Philosophically I disapprove of the idea that the state needs to – or should – underwrite a radio station and a tv station. Philosophically I TRULY disapprove of the idea that there is an “approved” culture that should be shoved down the throats of the hoy ploy.
But frankly other than being dry as dust and twice as uppity, NPR and PBS are no worse than most of the mainstream media. The opinions ventilated are exactly the same, only now with a veneer of intellectual justification that always fails to go into debate or into the law of unintended consequences, or…
And that was where the commenter was odd. He came in, hanging his hat on that previous comment about being an NPR listener, and proclaiming it, as a way – I think – to put the rest of us in our place. See, I PRESUME he thought that the comment was a stray one, and that the rest of us would skitter away from it. This not only assumes people on this blog intimidate easy, it also assumes that anything on this blog is simple or easy. To be blunt if one of us, who is a regular, proclaimed that anyone who thinks the sky is blue is dumb, and someone came in spouting obviously stupid (other) opinions and said “and I think the sky is blue” we’d be FAR more likely to close ranks about the one of ours who had gone one step too crazy than to back up. The most he’d be likely to get was “Well, some people who think the sky is blue are only crazy.” And then two of you would get into a to-the-death dispute over the meaning of “blue.”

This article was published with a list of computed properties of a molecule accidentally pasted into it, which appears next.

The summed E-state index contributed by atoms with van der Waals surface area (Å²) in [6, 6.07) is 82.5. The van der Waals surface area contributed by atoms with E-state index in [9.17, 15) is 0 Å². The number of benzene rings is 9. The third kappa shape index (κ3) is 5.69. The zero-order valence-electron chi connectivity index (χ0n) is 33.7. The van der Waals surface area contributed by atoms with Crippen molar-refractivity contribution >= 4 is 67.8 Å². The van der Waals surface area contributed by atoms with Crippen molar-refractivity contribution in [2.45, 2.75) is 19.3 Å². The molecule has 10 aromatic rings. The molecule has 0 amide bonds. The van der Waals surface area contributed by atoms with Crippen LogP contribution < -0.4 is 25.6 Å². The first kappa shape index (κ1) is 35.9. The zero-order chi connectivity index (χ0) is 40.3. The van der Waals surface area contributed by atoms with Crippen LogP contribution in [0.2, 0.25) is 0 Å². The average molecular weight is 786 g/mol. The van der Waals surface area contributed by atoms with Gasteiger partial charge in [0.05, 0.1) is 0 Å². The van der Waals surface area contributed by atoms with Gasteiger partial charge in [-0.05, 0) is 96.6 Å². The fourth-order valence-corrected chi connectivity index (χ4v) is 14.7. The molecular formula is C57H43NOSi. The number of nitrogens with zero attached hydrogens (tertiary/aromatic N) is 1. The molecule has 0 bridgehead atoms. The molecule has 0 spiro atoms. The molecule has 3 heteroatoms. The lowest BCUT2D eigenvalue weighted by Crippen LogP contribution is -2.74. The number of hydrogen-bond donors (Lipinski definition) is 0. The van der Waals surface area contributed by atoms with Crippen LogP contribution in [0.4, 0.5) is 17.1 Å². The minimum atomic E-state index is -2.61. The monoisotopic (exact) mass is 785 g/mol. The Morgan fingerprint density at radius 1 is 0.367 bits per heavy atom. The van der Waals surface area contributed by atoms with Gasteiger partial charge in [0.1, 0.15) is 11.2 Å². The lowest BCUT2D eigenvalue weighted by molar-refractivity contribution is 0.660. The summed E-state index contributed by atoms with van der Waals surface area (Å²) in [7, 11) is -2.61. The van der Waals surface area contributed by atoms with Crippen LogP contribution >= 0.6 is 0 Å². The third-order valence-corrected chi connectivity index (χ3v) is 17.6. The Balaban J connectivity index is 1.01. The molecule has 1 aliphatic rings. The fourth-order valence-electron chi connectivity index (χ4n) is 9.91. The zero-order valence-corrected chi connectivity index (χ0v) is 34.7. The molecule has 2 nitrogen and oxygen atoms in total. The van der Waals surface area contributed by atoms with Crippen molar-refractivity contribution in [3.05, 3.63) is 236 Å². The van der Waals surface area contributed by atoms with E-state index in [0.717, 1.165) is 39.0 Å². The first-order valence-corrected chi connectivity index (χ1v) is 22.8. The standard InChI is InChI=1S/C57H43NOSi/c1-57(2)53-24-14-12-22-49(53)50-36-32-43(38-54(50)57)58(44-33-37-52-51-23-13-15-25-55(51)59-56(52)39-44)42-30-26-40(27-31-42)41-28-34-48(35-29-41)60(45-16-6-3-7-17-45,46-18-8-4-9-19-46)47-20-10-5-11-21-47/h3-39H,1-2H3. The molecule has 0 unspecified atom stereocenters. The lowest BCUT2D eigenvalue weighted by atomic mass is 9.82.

So he’d either not read our comment section at all, or he was laboring under some misapprehension that prevented him from seeing where that would lead. Frankly, I was very proud of ourselves, for sticking to mostly the economic argument with only a few sideswipes at NPR – except for the side track about several different NPR stations and their slants. Normally, I’d have expected puns about NPR or worse.